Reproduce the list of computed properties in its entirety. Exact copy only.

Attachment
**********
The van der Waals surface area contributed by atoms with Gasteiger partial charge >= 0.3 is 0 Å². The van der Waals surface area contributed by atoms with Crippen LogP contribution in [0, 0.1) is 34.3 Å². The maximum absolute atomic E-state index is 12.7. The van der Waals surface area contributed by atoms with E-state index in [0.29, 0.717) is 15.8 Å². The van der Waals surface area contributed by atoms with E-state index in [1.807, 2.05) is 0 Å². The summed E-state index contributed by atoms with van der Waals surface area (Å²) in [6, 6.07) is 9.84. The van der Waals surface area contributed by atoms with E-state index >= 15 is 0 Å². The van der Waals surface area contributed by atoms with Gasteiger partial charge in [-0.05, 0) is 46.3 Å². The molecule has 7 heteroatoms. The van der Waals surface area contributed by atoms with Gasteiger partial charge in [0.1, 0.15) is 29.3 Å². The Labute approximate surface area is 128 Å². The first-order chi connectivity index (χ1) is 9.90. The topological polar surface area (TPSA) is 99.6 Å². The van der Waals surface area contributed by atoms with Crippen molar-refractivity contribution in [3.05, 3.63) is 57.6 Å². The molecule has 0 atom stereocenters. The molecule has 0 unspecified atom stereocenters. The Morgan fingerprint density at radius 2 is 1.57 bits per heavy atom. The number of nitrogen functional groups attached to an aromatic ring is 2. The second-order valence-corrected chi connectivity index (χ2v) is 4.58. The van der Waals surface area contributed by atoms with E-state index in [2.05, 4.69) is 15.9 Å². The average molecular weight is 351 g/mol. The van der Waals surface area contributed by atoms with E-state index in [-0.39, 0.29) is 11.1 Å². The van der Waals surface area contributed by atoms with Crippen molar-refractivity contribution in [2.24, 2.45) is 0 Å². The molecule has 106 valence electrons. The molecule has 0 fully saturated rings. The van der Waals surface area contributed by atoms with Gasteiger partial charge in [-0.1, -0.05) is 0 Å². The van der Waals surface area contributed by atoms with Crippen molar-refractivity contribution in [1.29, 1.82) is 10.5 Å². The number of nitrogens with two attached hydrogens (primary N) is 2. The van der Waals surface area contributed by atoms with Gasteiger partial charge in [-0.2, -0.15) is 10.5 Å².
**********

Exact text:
The van der Waals surface area contributed by atoms with Gasteiger partial charge >= 0.3 is 0 Å². The van der Waals surface area contributed by atoms with Crippen LogP contribution in [0, 0.1) is 34.3 Å². The maximum absolute atomic E-state index is 12.7. The van der Waals surface area contributed by atoms with E-state index in [0.29, 0.717) is 15.8 Å². The van der Waals surface area contributed by atoms with E-state index in [1.807, 2.05) is 0 Å². The summed E-state index contributed by atoms with van der Waals surface area (Å²) in [6, 6.07) is 9.84. The van der Waals surface area contributed by atoms with E-state index >= 15 is 0 Å². The van der Waals surface area contributed by atoms with Gasteiger partial charge in [-0.05, 0) is 46.3 Å². The molecule has 7 heteroatoms. The van der Waals surface area contributed by atoms with Gasteiger partial charge in [0.1, 0.15) is 29.3 Å². The Labute approximate surface area is 128 Å². The first-order chi connectivity index (χ1) is 9.90. The topological polar surface area (TPSA) is 99.6 Å². The van der Waals surface area contributed by atoms with Crippen molar-refractivity contribution in [3.05, 3.63) is 57.6 Å². The molecule has 0 atom stereocenters. The molecule has 0 unspecified atom stereocenters. The Morgan fingerprint density at radius 2 is 1.57 bits per heavy atom. The number of nitrogen functional groups attached to an aromatic ring is 2. The second-order valence-corrected chi connectivity index (χ2v) is 4.58. The van der Waals surface area contributed by atoms with E-state index in [2.05, 4.69) is 15.9 Å². The average molecular weight is 351 g/mol. The van der Waals surface area contributed by atoms with E-state index in [-0.39, 0.29) is 11.1 Å². The van der Waals surface area contributed by atoms with Crippen molar-refractivity contribution in [2.24, 2.45) is 0 Å². The molecule has 106 valence electrons. The molecule has 0 fully saturated rings. The van der Waals surface area contributed by atoms with Gasteiger partial charge in [-0.1, -0.05) is 0 Å². The van der Waals surface area contributed by atoms with Crippen molar-refractivity contribution in [1.29, 1.82) is 10.5 Å². The number of nitrogens with two attached hydrogens (primary N) is 2. The van der Waals surface area contributed by atoms with Gasteiger partial charge in [-0.2, -0.15) is 10.5 Å².